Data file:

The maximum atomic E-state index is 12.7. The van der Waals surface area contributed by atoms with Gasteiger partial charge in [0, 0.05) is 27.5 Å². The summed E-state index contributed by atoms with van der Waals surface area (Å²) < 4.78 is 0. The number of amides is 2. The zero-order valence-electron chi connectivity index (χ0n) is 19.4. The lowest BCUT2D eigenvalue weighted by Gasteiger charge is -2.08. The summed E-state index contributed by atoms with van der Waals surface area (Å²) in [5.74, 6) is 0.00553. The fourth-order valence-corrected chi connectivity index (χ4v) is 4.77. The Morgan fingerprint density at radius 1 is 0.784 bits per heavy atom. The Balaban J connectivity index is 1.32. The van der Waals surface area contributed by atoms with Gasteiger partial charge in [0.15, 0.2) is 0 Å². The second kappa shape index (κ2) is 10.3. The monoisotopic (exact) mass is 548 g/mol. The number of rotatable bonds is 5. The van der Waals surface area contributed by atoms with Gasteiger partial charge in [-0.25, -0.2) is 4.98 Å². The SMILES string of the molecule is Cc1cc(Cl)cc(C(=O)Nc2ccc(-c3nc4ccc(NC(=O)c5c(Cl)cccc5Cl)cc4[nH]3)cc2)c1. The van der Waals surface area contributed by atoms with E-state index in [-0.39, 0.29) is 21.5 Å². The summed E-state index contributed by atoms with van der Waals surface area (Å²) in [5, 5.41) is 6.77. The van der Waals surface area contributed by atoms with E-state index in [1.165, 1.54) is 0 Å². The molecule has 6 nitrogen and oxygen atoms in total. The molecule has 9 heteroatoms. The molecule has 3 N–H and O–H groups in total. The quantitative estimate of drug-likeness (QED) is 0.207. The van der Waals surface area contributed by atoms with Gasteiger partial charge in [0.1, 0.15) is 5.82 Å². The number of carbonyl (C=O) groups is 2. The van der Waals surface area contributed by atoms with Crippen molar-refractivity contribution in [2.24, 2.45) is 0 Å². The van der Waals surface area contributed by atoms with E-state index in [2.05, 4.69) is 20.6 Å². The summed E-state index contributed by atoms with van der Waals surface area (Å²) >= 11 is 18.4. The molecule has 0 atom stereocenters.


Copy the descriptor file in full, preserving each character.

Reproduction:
The maximum atomic E-state index is 12.7. The van der Waals surface area contributed by atoms with Gasteiger partial charge in [0, 0.05) is 27.5 Å². The summed E-state index contributed by atoms with van der Waals surface area (Å²) < 4.78 is 0. The number of amides is 2. The zero-order valence-electron chi connectivity index (χ0n) is 19.4. The lowest BCUT2D eigenvalue weighted by Gasteiger charge is -2.08. The summed E-state index contributed by atoms with van der Waals surface area (Å²) in [5.74, 6) is 0.00553. The fourth-order valence-corrected chi connectivity index (χ4v) is 4.77. The Morgan fingerprint density at radius 1 is 0.784 bits per heavy atom. The Balaban J connectivity index is 1.32. The van der Waals surface area contributed by atoms with Gasteiger partial charge in [0.15, 0.2) is 0 Å². The second kappa shape index (κ2) is 10.3. The monoisotopic (exact) mass is 548 g/mol. The number of rotatable bonds is 5. The van der Waals surface area contributed by atoms with Gasteiger partial charge in [-0.25, -0.2) is 4.98 Å². The SMILES string of the molecule is Cc1cc(Cl)cc(C(=O)Nc2ccc(-c3nc4ccc(NC(=O)c5c(Cl)cccc5Cl)cc4[nH]3)cc2)c1. The van der Waals surface area contributed by atoms with E-state index in [-0.39, 0.29) is 21.5 Å². The summed E-state index contributed by atoms with van der Waals surface area (Å²) in [5, 5.41) is 6.77. The van der Waals surface area contributed by atoms with E-state index in [1.165, 1.54) is 0 Å². The molecule has 6 nitrogen and oxygen atoms in total. The molecule has 9 heteroatoms. The molecule has 3 N–H and O–H groups in total. The quantitative estimate of drug-likeness (QED) is 0.207. The van der Waals surface area contributed by atoms with Gasteiger partial charge in [0.1, 0.15) is 5.82 Å². The number of carbonyl (C=O) groups is 2. The van der Waals surface area contributed by atoms with Crippen molar-refractivity contribution in [2.24, 2.45) is 0 Å². The van der Waals surface area contributed by atoms with E-state index in [2.05, 4.69) is 20.6 Å². The summed E-state index contributed by atoms with van der Waals surface area (Å²) >= 11 is 18.4. The molecule has 0 atom stereocenters.